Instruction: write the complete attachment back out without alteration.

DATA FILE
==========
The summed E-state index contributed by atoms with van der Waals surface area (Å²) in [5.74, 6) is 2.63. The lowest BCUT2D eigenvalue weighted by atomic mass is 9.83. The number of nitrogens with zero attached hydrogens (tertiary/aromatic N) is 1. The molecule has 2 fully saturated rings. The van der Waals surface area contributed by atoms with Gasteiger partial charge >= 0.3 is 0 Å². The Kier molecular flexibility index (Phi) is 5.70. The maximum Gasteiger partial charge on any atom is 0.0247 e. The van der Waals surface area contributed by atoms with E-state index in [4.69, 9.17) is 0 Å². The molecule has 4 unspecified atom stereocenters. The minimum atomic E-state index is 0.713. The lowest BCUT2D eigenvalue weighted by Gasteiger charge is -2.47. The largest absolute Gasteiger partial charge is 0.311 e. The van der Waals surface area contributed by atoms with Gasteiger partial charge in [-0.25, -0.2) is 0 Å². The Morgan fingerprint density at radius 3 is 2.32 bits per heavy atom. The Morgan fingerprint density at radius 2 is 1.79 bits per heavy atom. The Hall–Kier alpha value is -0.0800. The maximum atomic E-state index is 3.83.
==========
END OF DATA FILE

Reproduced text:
The summed E-state index contributed by atoms with van der Waals surface area (Å²) in [5.74, 6) is 2.63. The lowest BCUT2D eigenvalue weighted by atomic mass is 9.83. The number of nitrogens with zero attached hydrogens (tertiary/aromatic N) is 1. The molecule has 2 fully saturated rings. The van der Waals surface area contributed by atoms with Gasteiger partial charge >= 0.3 is 0 Å². The Kier molecular flexibility index (Phi) is 5.70. The maximum Gasteiger partial charge on any atom is 0.0247 e. The van der Waals surface area contributed by atoms with E-state index in [4.69, 9.17) is 0 Å². The molecule has 4 unspecified atom stereocenters. The minimum atomic E-state index is 0.713. The lowest BCUT2D eigenvalue weighted by Gasteiger charge is -2.47. The largest absolute Gasteiger partial charge is 0.311 e. The van der Waals surface area contributed by atoms with Gasteiger partial charge in [-0.25, -0.2) is 0 Å². The Morgan fingerprint density at radius 3 is 2.32 bits per heavy atom. The Morgan fingerprint density at radius 2 is 1.79 bits per heavy atom. The Hall–Kier alpha value is -0.0800. The maximum atomic E-state index is 3.83.